IoT Security – Cryptography
Editor's Note: Securing the Internet of Things is critical not only for the integrity of data streams and software within each IoT application, but also for the integrity of the enterprise resources tied into those applications. IoT security is a complex problem, requiring a systematic approach for understanding possible threats and corresponding mitigation methods.
Adapted from Internet of Things for Architects, by Perry Lea.
Chapter 12. IoT Security
By Perry Lea
Cryptography
Encryption and secrecy are absolute requirements of IoT deployments. They are used for securing communication, protecting firmware, and authentication. Regarding encryption, there are generally three forms to consider:

Symmetric key encryption : Encryption and decryption keys are identical. RC5, DES, 3DES, and AES are all forms of symmetric key encryption.

Public Key encryption : Encryption key is published publicly for anyone to use and encrypt data. Only the receiving party has a private key used to decrypt the message. This is also known as asymmetric encryption. Asymmetric cryptography manages data secrecy, authenticates participants, and forces non repudiation. Wellknow internet encryption and message protocols such as Elliptic Curve, PGP, RSA, TLS, and S/MIME are considered public keys.

Cryptographic hash : Maps data of an arbitrary size to a bit string (called the digest). This hash function is designed to be “one way”. Essentially, the only way to recreate the output hash is to force every possible input combination (it cannot be run in reverse). MD5, SHA1, SHA2, and SHA3 are all forms of oneway hashes. These are typically used to encode digital signatures such as signed firmware images, message authentication code s (MAC ), or authentication. When encrypting a short message like a password, the input may be too small to effectively create a fair hash; in that case, a salt or nonprivate string is appended to the password to increase the entropy. A salt is a form of key derivation function (KDF ):
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Elements of cryptography. Here are the symmetric, asymmetric, and hashing functions. Note the key usage in symmetric and asymmetric cryptography. Symmetric has the requirement of using identical keys to encrypt and decrypt data. While faster than asymmetric encryption, the keys need to be secured.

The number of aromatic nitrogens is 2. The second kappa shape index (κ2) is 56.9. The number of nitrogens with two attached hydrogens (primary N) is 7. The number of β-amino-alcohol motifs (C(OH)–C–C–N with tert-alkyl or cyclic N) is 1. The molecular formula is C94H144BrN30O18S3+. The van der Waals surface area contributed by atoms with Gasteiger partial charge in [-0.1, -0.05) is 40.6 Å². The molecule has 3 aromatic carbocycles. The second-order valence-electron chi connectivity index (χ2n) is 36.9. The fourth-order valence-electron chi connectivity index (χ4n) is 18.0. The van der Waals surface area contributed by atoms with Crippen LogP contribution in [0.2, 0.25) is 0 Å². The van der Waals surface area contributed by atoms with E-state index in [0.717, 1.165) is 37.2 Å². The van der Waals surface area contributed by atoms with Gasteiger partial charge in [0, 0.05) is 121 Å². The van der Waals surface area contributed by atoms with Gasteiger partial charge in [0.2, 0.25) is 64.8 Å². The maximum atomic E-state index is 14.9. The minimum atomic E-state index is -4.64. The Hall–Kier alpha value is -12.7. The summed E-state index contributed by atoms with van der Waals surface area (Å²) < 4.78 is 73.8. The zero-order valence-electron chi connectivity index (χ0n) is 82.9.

Symmetric cryptography
In encryption, plaintext refers to the unencrypted input and the output is called ciphertext, as it is encrypted. The standard for encryption is the Advanced Encryption Standard (AES ) which replaced older DES algorithms dating from the 1970s. AES is part of the FIPS specification and the ISO/IEC 180333 standard used worldwide. AES algorithms use fixed blocks of 128, 192, or 256 bits. Messages larger than the bit width will be split into multiple blocks. AES has four basic phases of operation during the cipher. The pseudo code for a generic AES encryption is shown here:
// Psuedo code for an AES128 Cipher
// in: 128 bits (plaintext)
// out: 128 bits (ciphertext)
// w: 44 words, 32 bits each (expanded key)
state = in
w=KeyExpansion(key) //Key Expansion phase (effectively encrypts key itself)
AddRoundKey(state, w[0, Nb1]) //Initial Round
for round = 1 step 1 to Nr–1 //128 bit= 10 rounds, 192 bit = 12 rounds, 256 bit = 14 rounds
SubBytes(state) //Provide nonlinearity in the cipher
ShiftRows(state) //Avoids columns being encrypted independently which can
weaken the algorithm
MixColumns(state) //Transforms each column and adds diffusion to the
cipher
AddRoundKey(state, w[round*Nb, (round+1)*Nb1]) //Generates a subkey an
combines it with state.
end for
SubBytes(state) //Final round and cleanup.
ShiftRows(state)
AddRoundKey(state, w[Nr*Nb, (Nr+1)*Nb1])
out = state
Scroll or drag the corner of the box to expand as needed. ↑
AES key lengths can be 128, 192, or 256 bits. Generally, the larger the key length the better the protection. The size of the key is proportional to the number of CPU cycles needed to encrypt or decrypt a block: 128 bit needs 10 cycles, 192 bit needs 12 cycles, and 256 bit needs 14 cycles. 
Block ciphers represent encryption algorithms that are based on a symmetric key and operate on a single block of data. Modern ciphers are based on Claude Shannon's work on product ciphers in 1949. A cipher mode of operation is an algorithm that uses a block cipher and describes how to repeatedly apply a cipher to transform large amounts of data consisting of many blocks. Most modern ciphers also require an Initialization Vector (IV ) to ensure distinct ciphertexts even if the same plaintext is entered repeatedly. There are several modes of operation such as:

Electronic Codebook (ECB) : This is the most basic form of AES encryption, but it is used with other modes to build more advanced security. Data is divided into blocks and each is encrypted individually. Identical blocks will produce identical ciphers which makes this mode relatively weak.